Green! That’s the overwhelming impression tennis fans take away from Wimbledon. Head groundsman Neil Stubley and his team are responsible for maintaining the hallowed turf at the sport’s only grass grand slam.
His alarm goes off at 5:30 a.m. After checking the weather report, he arrives at the All England Lawn Tennis Club (AELTC) shortly before 7 a.m.
Neil Stubley is not even the first member of his team on site and worrying about the state of the courts. Although worry would perhaps be the wrong word to describe the imperturbable head groundsman, invariably attired in smart jacket and tie. Stubley is not the type to panic about the condition of the 19 courts under his care.
“Attention to detail” is something many companies strive for in the modern world. Stubley and his 16 team members are a shining example. Perhaps with a green hue. At no other tennis facility in the world does the state of the courts have such a significant influence on the game.
“The players would definitely come to me if something was wrong with the courts,” Stubley told the official Wimbledon TV channel, adding that he could not remember it ever happening.
Immediately after finishing college, Stubley joined the club and rose from student trainee to chief gardener. He was the natural successor to legendary head groundsman Eddie Seaward and has been involved in 27 editions of the tournament overall.
Each Wimbledon involves 654 matches spread over 19 courts. Whoever has witnessed what happens around the grounds overnight knows the incredible level of care lavished on the facilities.
Everything is covered. Some groundsman even sleep at the club overnight so they can quickly react to sudden changes in the weather.
The nitrogen question
“In truth, the courts are brand new every year,” says Stubley, who can talk happily about the nitrogen levels in the grass, among other details.
It doesn’t hurt to know about such things as “poa annua”, or annual meadow grass, a low-growing turfgrass common to temperate climates that is anathema to golf or tennis groundsman.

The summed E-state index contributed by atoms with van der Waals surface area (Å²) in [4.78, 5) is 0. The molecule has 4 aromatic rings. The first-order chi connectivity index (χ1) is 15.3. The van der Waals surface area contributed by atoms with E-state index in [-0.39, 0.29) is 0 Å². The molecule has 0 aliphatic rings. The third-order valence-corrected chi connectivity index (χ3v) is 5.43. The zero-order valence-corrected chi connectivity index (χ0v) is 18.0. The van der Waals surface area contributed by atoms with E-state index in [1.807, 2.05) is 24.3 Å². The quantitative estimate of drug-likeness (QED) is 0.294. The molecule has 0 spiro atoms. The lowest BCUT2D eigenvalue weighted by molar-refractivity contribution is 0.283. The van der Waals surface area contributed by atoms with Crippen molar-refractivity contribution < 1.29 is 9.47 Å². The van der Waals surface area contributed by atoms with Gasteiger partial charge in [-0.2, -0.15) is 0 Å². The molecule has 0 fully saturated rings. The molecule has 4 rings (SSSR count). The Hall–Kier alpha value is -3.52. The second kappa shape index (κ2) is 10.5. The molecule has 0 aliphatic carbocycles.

You can also talk to Stubley about the white, green and violet flower arrangements bedecking the club, for which he and his team are also responsible.
“Whatever they have done to it, the grass is not the same today as it was 20 years ago,” according to Barbara Rittner, Germany’s Fed Cup coach.
Rittner won the Wimbledon junior tournament in 1991 at a time when it was hard to tell which was slipping more, the player or the ball. That has long-since changed.
“It’s true that the ball stays very flat. The drier it is, the slower the game,” Rittner says.
She has been trying to explain to her young charges that it’s no longer about serve and volley.
“You don’t have to rush forward after each shot or just play slice. Just play your own game,” she adds.
Incidentally “lolium perenne”, or perennial ryegrass, is the type used at Wimbledon. It has a height of eight millimeters and is trimmed exactly two millimeters every day during the tournament.
“Playing on grass feels very natural. You have a smile on your face the whole time,” says Roger Federer, the seven-time men’s singles champion who has a special relationship with the club and its traditions.
At the end of three weeks of use, including qualifying, the baseline area generally turns into something of a dustbowl.
“Generally speaking, a bad shot can then turn into a good shot because it kicks up,” says Rittner.
So that the courts are again back to a pristine green in time for the following year, the upper layer of turf is removed by machine after the tournament.
It’s an ear-splitting process - and has little to do with the romance of one of sport’s most prestigious events.